Personal life

St Margaret's Church, Binsey, Oxford, where Siobhan Dowd is buried.

Dowd was married twice. Her first marriage broke down in the early 1990s and she subsequently moved to New York City, where she worked for PEN American Center. Dowd spent seven years in New York until she returned to London in 1997, to spend more time with her family. In 2000 she met Geoff Morgan, a librarian at Oxford Brookes University. They married in March 2001 in Wales.

In September 2004, Dowd was diagnosed with advanced breast cancer. In spite of this, she continued to write prolifically. In her last year of life she developed a friendship with the children's author Meg Rosoff, who had also been diagnosed with breast cancer.[11]


Dowd died of breast cancer on 21 August 2007, aged 47.[12] She was survived by her husband, Geoff Morgan, librarian at Oxford Brookes University. She was interred in the graveyard at St Margaret's Church in Binsey, Oxfordshire.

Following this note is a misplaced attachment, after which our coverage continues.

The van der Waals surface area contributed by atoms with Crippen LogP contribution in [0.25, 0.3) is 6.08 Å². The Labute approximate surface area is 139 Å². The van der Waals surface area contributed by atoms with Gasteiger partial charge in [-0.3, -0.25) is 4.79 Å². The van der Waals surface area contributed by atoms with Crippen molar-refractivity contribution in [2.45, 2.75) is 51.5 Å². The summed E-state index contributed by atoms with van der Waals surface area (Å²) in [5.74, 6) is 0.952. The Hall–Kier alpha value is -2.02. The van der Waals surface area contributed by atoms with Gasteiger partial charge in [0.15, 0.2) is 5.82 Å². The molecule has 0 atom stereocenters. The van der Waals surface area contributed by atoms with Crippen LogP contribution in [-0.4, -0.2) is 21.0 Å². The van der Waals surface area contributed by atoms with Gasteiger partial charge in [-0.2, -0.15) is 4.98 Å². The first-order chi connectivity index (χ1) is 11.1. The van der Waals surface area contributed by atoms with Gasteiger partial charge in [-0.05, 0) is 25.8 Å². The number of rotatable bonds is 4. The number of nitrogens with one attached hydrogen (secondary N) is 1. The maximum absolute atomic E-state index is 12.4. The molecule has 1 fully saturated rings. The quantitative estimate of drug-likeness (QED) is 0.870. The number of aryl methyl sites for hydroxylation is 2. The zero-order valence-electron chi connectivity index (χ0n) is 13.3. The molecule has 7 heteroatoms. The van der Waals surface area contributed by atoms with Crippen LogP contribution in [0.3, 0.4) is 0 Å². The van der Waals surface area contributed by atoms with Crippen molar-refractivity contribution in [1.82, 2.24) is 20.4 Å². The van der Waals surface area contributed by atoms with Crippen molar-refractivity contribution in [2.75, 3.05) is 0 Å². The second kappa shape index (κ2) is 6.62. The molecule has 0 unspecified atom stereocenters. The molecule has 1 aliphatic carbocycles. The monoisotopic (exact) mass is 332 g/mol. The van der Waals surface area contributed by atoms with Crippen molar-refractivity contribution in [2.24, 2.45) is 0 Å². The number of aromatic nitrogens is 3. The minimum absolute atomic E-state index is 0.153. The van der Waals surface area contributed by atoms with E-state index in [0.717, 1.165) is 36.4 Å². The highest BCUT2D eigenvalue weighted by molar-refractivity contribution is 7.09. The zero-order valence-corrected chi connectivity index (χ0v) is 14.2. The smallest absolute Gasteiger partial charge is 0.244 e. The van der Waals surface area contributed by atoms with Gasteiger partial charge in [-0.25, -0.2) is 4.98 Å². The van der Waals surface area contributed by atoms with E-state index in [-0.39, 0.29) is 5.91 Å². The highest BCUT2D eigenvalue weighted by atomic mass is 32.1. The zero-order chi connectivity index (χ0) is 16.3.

1. ^ a b (Carnegie Winner 2009). Living Archive: Celebrating the Carnegie and Greenaway Winners. Chartered Institute of Library and Information Professionals (CILIP). Retrieved 12 July 2012.
  2. ^ "Writer’s final words receive lasting accolade: Siobhan Dowd wins posthumous CILIP Carnegie Medal". Press release 25 June 2009. CILIP. Retrieved 12 July 2012.
  3. ^ "SIOBHAN DOWD 1960 – 2007". Press release 25 June 2009. CILIP. Retrieved 12 July 2012.
  4. ^ a b "Siobhan Dowd: Author and human rights campaigner who defended jailed writers". Jonathan Fryer. The Guardian 23 August 2007.
  5. ^ Siobhan Dowd Trust